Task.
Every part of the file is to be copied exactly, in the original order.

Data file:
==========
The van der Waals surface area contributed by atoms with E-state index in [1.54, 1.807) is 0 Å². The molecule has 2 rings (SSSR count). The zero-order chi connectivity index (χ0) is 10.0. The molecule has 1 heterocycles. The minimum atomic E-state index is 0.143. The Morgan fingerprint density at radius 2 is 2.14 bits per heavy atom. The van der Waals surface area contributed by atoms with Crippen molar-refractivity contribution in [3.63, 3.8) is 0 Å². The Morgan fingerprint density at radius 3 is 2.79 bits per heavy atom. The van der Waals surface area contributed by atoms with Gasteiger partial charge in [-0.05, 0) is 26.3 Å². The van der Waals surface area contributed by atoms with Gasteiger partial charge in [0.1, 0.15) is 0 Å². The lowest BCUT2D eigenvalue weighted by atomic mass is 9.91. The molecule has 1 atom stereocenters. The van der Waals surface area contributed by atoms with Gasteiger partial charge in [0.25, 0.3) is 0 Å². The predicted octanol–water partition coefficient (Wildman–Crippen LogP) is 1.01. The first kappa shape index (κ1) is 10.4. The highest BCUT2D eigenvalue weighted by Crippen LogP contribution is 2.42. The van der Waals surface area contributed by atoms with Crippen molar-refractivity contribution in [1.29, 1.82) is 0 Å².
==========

The van der Waals surface area contributed by atoms with E-state index in [1.54, 1.807) is 0 Å². The molecule has 2 rings (SSSR count). The zero-order chi connectivity index (χ0) is 10.0. The molecule has 1 heterocycles. The minimum atomic E-state index is 0.143. The Morgan fingerprint density at radius 2 is 2.14 bits per heavy atom. The van der Waals surface area contributed by atoms with Crippen molar-refractivity contribution in [3.63, 3.8) is 0 Å². The Morgan fingerprint density at radius 3 is 2.79 bits per heavy atom. The van der Waals surface area contributed by atoms with Gasteiger partial charge in [-0.05, 0) is 26.3 Å². The van der Waals surface area contributed by atoms with Gasteiger partial charge in [0.1, 0.15) is 0 Å². The lowest BCUT2D eigenvalue weighted by atomic mass is 9.91. The molecule has 1 atom stereocenters. The van der Waals surface area contributed by atoms with Gasteiger partial charge in [0.25, 0.3) is 0 Å². The predicted octanol–water partition coefficient (Wildman–Crippen LogP) is 1.01. The first kappa shape index (κ1) is 10.4. The highest BCUT2D eigenvalue weighted by Crippen LogP contribution is 2.42. The van der Waals surface area contributed by atoms with Crippen molar-refractivity contribution in [1.29, 1.82) is 0 Å².